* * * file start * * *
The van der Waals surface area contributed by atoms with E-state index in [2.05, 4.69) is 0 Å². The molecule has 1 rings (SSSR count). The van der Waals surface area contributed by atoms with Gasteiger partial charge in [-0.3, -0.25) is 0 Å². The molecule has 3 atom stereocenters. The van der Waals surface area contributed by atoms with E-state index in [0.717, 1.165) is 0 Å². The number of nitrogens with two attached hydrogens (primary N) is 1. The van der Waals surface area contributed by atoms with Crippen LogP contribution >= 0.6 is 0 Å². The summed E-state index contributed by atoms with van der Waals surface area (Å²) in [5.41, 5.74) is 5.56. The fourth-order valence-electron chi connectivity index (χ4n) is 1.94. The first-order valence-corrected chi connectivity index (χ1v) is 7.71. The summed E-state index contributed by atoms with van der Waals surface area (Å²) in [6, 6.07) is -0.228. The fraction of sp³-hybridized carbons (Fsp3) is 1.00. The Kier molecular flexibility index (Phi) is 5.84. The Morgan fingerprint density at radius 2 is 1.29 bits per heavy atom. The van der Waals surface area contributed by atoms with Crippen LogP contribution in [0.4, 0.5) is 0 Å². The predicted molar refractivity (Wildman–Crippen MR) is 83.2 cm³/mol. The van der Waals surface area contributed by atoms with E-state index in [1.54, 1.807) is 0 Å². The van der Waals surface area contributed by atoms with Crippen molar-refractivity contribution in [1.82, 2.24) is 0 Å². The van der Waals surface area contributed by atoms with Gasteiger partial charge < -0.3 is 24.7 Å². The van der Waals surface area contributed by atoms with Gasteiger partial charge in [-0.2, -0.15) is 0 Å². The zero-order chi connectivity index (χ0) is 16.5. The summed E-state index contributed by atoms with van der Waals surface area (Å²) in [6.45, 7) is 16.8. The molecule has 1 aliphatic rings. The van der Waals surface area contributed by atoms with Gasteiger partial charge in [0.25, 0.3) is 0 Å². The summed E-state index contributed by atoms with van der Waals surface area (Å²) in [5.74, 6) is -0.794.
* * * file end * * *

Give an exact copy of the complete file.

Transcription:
The van der Waals surface area contributed by atoms with E-state index in [2.05, 4.69) is 0 Å². The molecule has 1 rings (SSSR count). The van der Waals surface area contributed by atoms with Gasteiger partial charge in [-0.3, -0.25) is 0 Å². The molecule has 3 atom stereocenters. The van der Waals surface area contributed by atoms with E-state index in [0.717, 1.165) is 0 Å². The number of nitrogens with two attached hydrogens (primary N) is 1. The van der Waals surface area contributed by atoms with Crippen LogP contribution >= 0.6 is 0 Å². The summed E-state index contributed by atoms with van der Waals surface area (Å²) in [5.41, 5.74) is 5.56. The fourth-order valence-electron chi connectivity index (χ4n) is 1.94. The first-order valence-corrected chi connectivity index (χ1v) is 7.71. The summed E-state index contributed by atoms with van der Waals surface area (Å²) in [6, 6.07) is -0.228. The fraction of sp³-hybridized carbons (Fsp3) is 1.00. The Kier molecular flexibility index (Phi) is 5.84. The Morgan fingerprint density at radius 2 is 1.29 bits per heavy atom. The van der Waals surface area contributed by atoms with Crippen LogP contribution in [0.4, 0.5) is 0 Å². The predicted molar refractivity (Wildman–Crippen MR) is 83.2 cm³/mol. The van der Waals surface area contributed by atoms with E-state index in [1.54, 1.807) is 0 Å². The van der Waals surface area contributed by atoms with Crippen molar-refractivity contribution in [1.82, 2.24) is 0 Å². The van der Waals surface area contributed by atoms with Gasteiger partial charge < -0.3 is 24.7 Å². The van der Waals surface area contributed by atoms with Gasteiger partial charge in [-0.2, -0.15) is 0 Å². The zero-order chi connectivity index (χ0) is 16.5. The summed E-state index contributed by atoms with van der Waals surface area (Å²) in [6.45, 7) is 16.8. The molecule has 1 aliphatic rings. The van der Waals surface area contributed by atoms with Gasteiger partial charge in [0.25, 0.3) is 0 Å². The summed E-state index contributed by atoms with van der Waals surface area (Å²) in [5.74, 6) is -0.794.